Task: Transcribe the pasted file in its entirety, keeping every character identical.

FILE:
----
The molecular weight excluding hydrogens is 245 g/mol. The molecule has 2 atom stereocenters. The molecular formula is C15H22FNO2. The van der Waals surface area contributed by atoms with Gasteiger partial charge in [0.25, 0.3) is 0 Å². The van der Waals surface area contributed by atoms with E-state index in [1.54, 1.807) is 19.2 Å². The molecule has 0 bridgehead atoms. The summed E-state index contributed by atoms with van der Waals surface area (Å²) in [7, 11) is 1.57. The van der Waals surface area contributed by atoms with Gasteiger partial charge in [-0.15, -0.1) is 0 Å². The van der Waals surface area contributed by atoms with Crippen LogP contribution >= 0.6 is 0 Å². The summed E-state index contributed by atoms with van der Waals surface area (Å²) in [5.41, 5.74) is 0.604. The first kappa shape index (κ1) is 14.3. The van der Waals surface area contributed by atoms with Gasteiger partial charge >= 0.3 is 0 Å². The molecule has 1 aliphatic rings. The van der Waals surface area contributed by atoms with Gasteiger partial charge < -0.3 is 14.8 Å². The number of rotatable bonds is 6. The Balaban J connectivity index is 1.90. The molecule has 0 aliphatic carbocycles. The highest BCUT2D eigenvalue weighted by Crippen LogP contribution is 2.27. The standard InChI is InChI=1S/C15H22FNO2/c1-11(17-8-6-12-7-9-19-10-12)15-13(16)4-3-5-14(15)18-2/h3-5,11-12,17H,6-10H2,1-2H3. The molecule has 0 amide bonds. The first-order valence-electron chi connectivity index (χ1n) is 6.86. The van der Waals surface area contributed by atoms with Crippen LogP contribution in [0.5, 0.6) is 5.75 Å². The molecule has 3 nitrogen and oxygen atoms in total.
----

The molecular weight excluding hydrogens is 245 g/mol. The molecule has 2 atom stereocenters. The molecular formula is C15H22FNO2. The van der Waals surface area contributed by atoms with Gasteiger partial charge in [0.25, 0.3) is 0 Å². The van der Waals surface area contributed by atoms with E-state index in [1.54, 1.807) is 19.2 Å². The molecule has 0 bridgehead atoms. The summed E-state index contributed by atoms with van der Waals surface area (Å²) in [7, 11) is 1.57. The van der Waals surface area contributed by atoms with Gasteiger partial charge in [-0.15, -0.1) is 0 Å². The van der Waals surface area contributed by atoms with Crippen LogP contribution >= 0.6 is 0 Å². The summed E-state index contributed by atoms with van der Waals surface area (Å²) in [5.41, 5.74) is 0.604. The first kappa shape index (κ1) is 14.3. The van der Waals surface area contributed by atoms with Gasteiger partial charge >= 0.3 is 0 Å². The molecule has 1 aliphatic rings. The van der Waals surface area contributed by atoms with Gasteiger partial charge < -0.3 is 14.8 Å². The number of rotatable bonds is 6. The Balaban J connectivity index is 1.90. The molecule has 0 aliphatic carbocycles. The highest BCUT2D eigenvalue weighted by Crippen LogP contribution is 2.27. The standard InChI is InChI=1S/C15H22FNO2/c1-11(17-8-6-12-7-9-19-10-12)15-13(16)4-3-5-14(15)18-2/h3-5,11-12,17H,6-10H2,1-2H3. The molecule has 0 amide bonds. The first-order valence-electron chi connectivity index (χ1n) is 6.86. The van der Waals surface area contributed by atoms with Crippen LogP contribution in [0.5, 0.6) is 5.75 Å². The molecule has 3 nitrogen and oxygen atoms in total.